by Ian Shires on 14 February, 2012
Last Wednesday the Local Government Information Unit (LGiU) collaborated with Bristol City Councilto run a major one-day conference on the Localism Act, which is now rapidly moving towards implementation. The audience comprised primarily local authority elected members and senior officers. The conference was kicked off by Barbara Janke, the Liberal Democrat Leader of Bristol City Council. The day’s discussions were bookended by wide ranging presentations from Westminster Liberal Democrat politicians: Lord Shipley in the morning and Andrew Stunell, our man at the Ministry, in the afternoon.
The Localism Act is huge – both physically and in the range of topics it addresses. The LGiU event tried to capture the key developments: neighbourhood planning and neighbourhood forums; housing; and community rights. Along the way the discussion touched upon other important developments such as the localisation of business rates, the Community Infrastructure Levy, and the possibilities and powers of elected mayors, a topic high on the agenda in Bristol as we move towards a referendum.
Yet, several speakers saw the key change as lying elsewhere. The new local authority general power of competence was identified as fundamental. While it can be argued that this doesn’t, in practice, broaden local authorities’ scope for action dramatically, it has clear symbolic significance. No longer is a local authority’s starting point for discussion whether it is allowed to do something. Rather the question is whether there is anything to stop it doing so. This was identified as an opportunity to show civic leadership. In a time of austerity, the need for such leadership is ever more apparent. We face unprecedented challenges – such as providing care and support for a rapidly ageing society – that require local innovation and experimentation to identify effective responses.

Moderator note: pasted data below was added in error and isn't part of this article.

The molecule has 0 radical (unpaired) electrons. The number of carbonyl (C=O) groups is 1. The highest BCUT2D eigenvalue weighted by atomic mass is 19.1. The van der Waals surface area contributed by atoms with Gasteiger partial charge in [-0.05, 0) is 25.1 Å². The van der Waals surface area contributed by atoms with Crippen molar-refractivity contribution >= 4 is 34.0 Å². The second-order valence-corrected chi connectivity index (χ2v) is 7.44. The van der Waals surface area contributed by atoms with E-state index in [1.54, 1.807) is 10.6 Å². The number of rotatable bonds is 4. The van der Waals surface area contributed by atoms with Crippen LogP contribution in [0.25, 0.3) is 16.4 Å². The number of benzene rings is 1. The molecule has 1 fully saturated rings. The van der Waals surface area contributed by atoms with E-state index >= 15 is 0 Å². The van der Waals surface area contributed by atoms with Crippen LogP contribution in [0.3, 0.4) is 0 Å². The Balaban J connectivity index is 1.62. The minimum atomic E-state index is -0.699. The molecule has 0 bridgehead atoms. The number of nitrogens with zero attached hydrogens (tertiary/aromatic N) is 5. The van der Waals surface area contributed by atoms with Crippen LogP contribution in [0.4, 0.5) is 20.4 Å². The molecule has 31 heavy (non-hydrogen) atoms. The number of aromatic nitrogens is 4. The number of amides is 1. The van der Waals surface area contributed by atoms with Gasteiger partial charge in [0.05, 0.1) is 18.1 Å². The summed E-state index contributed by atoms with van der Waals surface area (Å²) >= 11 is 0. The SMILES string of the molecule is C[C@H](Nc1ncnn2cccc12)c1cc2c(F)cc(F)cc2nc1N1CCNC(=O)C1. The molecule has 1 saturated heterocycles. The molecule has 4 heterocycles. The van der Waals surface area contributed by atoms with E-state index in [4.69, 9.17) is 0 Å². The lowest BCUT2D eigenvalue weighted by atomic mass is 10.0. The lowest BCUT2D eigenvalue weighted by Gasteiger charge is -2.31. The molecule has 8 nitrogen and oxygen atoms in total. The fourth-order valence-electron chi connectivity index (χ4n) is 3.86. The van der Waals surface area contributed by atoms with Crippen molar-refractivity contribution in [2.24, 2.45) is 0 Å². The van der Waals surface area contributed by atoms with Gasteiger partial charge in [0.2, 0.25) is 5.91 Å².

Andrew Stunell argued that the Localism Act is potentially a once in a generation change to our political system. Its underlying objective is “cascading power down the system”. It is breaking with the idea that Whitehall knows best. There are new powers for local authorities, communities and individuals.
But, Stunell argued, this potential will only be realised if local authorities and communities grab the opportunity. They must embed localism in practice so that reversing this trend away from the centre becomes unthinkable. Yet, localism isn’t going to come with a guidebook crafted in Whitehall. No code of practice is going to emanate from Eland House. Local authorities and communities have been given powers. It is for them to use those powers as they see fit.
Localism no doubt has potential. But it is already clear that it presents risks. And much of the detail on components of the new system – such as the final version of the National Planning Policy Framework – has yet to emerge. We should expect a lot of the missing information to become available over the next couple of months.
We are entering a new era in the relationship between local authorities and the communities they seek to serve. And it will be arriving at a Town Hall near you very shortly.
Tomorrow I will look briefly at some of the more detailed issues that emerged during the day’s discussions.